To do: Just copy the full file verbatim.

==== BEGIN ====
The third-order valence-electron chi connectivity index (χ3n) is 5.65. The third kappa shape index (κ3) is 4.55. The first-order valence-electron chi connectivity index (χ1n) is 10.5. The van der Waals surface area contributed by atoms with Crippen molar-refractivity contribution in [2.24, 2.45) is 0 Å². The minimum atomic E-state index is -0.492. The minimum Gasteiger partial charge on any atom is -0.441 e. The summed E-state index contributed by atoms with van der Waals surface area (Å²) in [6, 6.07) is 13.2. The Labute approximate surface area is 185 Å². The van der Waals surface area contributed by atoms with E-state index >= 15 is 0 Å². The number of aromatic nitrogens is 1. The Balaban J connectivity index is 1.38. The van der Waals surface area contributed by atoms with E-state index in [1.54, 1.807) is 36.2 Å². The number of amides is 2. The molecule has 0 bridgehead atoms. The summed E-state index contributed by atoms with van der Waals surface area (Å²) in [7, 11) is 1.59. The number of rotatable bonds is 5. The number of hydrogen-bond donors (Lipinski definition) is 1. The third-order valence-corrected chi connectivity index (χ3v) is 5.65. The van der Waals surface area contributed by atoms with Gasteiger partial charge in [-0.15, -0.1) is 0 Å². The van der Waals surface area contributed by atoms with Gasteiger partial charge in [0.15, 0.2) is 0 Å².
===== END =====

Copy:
The third-order valence-electron chi connectivity index (χ3n) is 5.65. The third kappa shape index (κ3) is 4.55. The first-order valence-electron chi connectivity index (χ1n) is 10.5. The van der Waals surface area contributed by atoms with Crippen molar-refractivity contribution in [2.24, 2.45) is 0 Å². The minimum atomic E-state index is -0.492. The minimum Gasteiger partial charge on any atom is -0.441 e. The summed E-state index contributed by atoms with van der Waals surface area (Å²) in [6, 6.07) is 13.2. The Labute approximate surface area is 185 Å². The van der Waals surface area contributed by atoms with E-state index >= 15 is 0 Å². The number of aromatic nitrogens is 1. The Balaban J connectivity index is 1.38. The van der Waals surface area contributed by atoms with E-state index in [1.54, 1.807) is 36.2 Å². The number of amides is 2. The molecule has 0 bridgehead atoms. The summed E-state index contributed by atoms with van der Waals surface area (Å²) in [7, 11) is 1.59. The number of rotatable bonds is 5. The number of hydrogen-bond donors (Lipinski definition) is 1. The third-order valence-corrected chi connectivity index (χ3v) is 5.65. The van der Waals surface area contributed by atoms with Gasteiger partial charge in [-0.15, -0.1) is 0 Å². The van der Waals surface area contributed by atoms with Gasteiger partial charge in [0.15, 0.2) is 0 Å².